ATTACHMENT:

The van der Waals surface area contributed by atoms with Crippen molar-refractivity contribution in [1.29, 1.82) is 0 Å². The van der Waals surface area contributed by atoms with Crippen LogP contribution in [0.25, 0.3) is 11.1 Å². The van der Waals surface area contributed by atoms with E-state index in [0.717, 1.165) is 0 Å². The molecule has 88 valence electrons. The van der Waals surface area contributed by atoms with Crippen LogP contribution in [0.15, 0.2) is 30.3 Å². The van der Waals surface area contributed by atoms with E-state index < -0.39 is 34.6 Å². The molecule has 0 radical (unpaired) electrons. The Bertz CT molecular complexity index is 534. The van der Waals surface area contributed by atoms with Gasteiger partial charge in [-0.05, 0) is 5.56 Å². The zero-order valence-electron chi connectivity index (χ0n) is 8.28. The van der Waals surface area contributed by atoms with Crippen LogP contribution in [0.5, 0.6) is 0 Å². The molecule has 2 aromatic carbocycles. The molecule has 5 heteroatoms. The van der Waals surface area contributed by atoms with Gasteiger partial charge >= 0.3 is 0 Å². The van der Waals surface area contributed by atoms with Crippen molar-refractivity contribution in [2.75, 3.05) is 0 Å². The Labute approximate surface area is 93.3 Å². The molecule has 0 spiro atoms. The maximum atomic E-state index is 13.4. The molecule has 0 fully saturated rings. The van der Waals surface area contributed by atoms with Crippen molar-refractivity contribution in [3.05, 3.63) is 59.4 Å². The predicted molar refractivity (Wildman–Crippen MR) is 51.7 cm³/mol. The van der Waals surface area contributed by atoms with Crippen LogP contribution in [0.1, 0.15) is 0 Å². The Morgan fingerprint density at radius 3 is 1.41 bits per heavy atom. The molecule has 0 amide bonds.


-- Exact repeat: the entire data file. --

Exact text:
The van der Waals surface area contributed by atoms with Crippen molar-refractivity contribution in [1.29, 1.82) is 0 Å². The van der Waals surface area contributed by atoms with Crippen LogP contribution in [0.25, 0.3) is 11.1 Å². The van der Waals surface area contributed by atoms with E-state index in [0.717, 1.165) is 0 Å². The molecule has 88 valence electrons. The van der Waals surface area contributed by atoms with Crippen LogP contribution in [0.15, 0.2) is 30.3 Å². The van der Waals surface area contributed by atoms with E-state index < -0.39 is 34.6 Å². The molecule has 0 radical (unpaired) electrons. The Bertz CT molecular complexity index is 534. The van der Waals surface area contributed by atoms with Gasteiger partial charge in [-0.05, 0) is 5.56 Å². The zero-order valence-electron chi connectivity index (χ0n) is 8.28. The van der Waals surface area contributed by atoms with Crippen LogP contribution in [0.5, 0.6) is 0 Å². The molecule has 2 aromatic carbocycles. The molecule has 5 heteroatoms. The van der Waals surface area contributed by atoms with Gasteiger partial charge >= 0.3 is 0 Å². The van der Waals surface area contributed by atoms with Crippen molar-refractivity contribution in [2.75, 3.05) is 0 Å². The Labute approximate surface area is 93.3 Å². The molecule has 0 spiro atoms. The maximum atomic E-state index is 13.4. The molecule has 0 fully saturated rings. The van der Waals surface area contributed by atoms with Crippen molar-refractivity contribution in [3.05, 3.63) is 59.4 Å². The predicted molar refractivity (Wildman–Crippen MR) is 51.7 cm³/mol. The van der Waals surface area contributed by atoms with Crippen LogP contribution in [0.1, 0.15) is 0 Å². The Morgan fingerprint density at radius 3 is 1.41 bits per heavy atom. The molecule has 0 amide bonds.